Bluebonnet Feeds in Ardmore, OK in 2007 celebrated its 25th anniversary in business, commemorating the 1982 purchase by a group of Houston, TX retail feed store operators of the shuttered Comet Feeds feed mill in Ardmore.
Bluebonnet’s managers did more than just pop a champagne cork or two to celebrate the anniversary, however.
The company also undertook a series of major improvements to its feed manufacturing operations in Ardmore. These upgrades allowed the company to shut down its second feed mill in Brownwood, TX, which it had acquired in 2005, and consolidate operations in Ardmore, halfway between Oklahoma City, OK, and Dallas-Fort Worth, TX.
“This puts us in a position to serve our market efficiently,” says President Bill Stuever, who notes that Bluebonnet Feeds ships feeds for multiple species throughout Oklahoma, Texas, Arkansas, Louisiana, New Mexico, and portions of northern Mexico.
As a business enterprise, the history of Bluebonnet Feeds actually dates back to 1972, when it began as a retail feed center in Pearland, TX, outside Houston. Over the next 10 years, the company added two more locations in southeast Texas.
“We were making a lot of use of Stride brand feed supplement, which was made by Comet Feeds in Ardmore,” says Mark Urbanosky, company founder and currently chief nutritionist.
However, Comet Feeds ran into financial difficulties in the early 1980s, and the feed mill shut down, cutting off the supply of Stride supplement. The Texans traveled to Ardmore and negotiated the purchase of the operation in 1982, which was the start of Bluebonnet Feeds.
Today, the company produces a full line of feeds for beef cattle, horses, sheep, goats, poultry, rabbits, and some wildlife mixes. The company also produces organic fertilizers and bags grains such as rolled oats and barley.
Since 2006, Bluebonnet Feeds has spent about $2.5 million on various upgrades. The most dramatic of these may have been at the end of the manufacturing process with the addition of three Fuji-Ace robotic bag palletizers, sold and installed by Chantland-MHS, Humboldt, IA (515-332-4045).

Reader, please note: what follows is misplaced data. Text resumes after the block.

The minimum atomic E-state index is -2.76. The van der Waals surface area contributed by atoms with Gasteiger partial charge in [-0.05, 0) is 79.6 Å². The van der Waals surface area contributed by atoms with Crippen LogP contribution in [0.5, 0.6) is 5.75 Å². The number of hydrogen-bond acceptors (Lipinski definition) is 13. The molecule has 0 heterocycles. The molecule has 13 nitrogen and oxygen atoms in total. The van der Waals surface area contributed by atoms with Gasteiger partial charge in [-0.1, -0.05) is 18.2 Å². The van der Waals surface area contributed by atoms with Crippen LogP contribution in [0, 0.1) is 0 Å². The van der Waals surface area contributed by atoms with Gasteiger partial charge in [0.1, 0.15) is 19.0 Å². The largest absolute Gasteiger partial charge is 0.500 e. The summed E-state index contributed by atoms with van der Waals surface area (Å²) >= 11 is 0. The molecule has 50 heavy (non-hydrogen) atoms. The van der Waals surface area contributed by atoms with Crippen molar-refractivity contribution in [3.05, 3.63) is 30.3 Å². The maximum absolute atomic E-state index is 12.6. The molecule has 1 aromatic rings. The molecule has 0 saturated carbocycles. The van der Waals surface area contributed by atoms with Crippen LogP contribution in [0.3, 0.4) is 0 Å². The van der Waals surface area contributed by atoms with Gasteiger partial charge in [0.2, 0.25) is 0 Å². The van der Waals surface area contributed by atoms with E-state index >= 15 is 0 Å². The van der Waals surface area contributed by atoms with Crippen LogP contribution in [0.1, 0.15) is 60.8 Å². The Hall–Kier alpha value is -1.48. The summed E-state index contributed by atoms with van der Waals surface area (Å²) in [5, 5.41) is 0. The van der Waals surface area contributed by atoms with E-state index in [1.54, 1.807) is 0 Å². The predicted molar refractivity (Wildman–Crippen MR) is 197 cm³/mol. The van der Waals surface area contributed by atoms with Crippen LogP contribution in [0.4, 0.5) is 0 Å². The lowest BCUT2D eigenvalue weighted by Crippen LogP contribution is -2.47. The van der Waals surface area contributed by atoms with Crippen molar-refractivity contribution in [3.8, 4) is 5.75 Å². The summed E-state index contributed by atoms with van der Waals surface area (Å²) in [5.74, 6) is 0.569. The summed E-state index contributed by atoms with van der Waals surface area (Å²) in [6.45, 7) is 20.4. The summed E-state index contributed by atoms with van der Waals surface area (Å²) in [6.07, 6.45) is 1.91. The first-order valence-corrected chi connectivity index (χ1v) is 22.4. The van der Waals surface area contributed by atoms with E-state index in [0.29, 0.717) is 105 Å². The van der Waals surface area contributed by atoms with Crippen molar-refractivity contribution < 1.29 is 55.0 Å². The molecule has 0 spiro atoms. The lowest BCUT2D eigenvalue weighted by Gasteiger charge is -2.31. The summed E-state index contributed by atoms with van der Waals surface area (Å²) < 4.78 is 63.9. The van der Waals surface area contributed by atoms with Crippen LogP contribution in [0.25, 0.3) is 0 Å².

Operations Manager Troy Williams notes that the robots, which are similar to those used in the automotive industry, are capable of stacking 20 to 22 bags of feed per minute.
“Automation helps us maintain our position as the low-cost producer, and we pass those savings on to customers,” Williams says. “In this case, it also eliminates potential back injuries and produces savings in workers’ compensation.”
Plans for 2008 call for the addition of two Johnson bagging lines to supplement two existing Inglett lines, he adds.
Other improvements made at Ardmore in 2007 include:
• Installation of a new 5-ton Scott twin-shaft mixer. This state-of-the-art unit is capable of mixing a batch in 45 seconds, though it typically is not run that fast.
• Replaced seven aging distributors atop the feed mill with four new Hayes & Stolz electronic distributors, with 25 holes on receiving, 10 holes on transfer, eight holes on the roller mill, and four holes on grinding. The system utilizes stainless steel spouting to resist some corrosive ingredients commonly handled at the mill.
• Replaced an older cleaner with a new Clipper Conquest scalper-cleaner, which is rated to clean grain en route from the elevator to processing at approximately 1,000 bph.
In addition to two new baggers, plans for the next two years call for upgrading the plant’s Beta Raven automation system to handle grain and ingredient receiving in addition to batching, automating some pelleting operations, and the addition of warehouse space for bagged ingredients and finished feeds.
Ed Zdrojewski, editor
Reprinted from the March/April 2008 Issue of Grain Journal.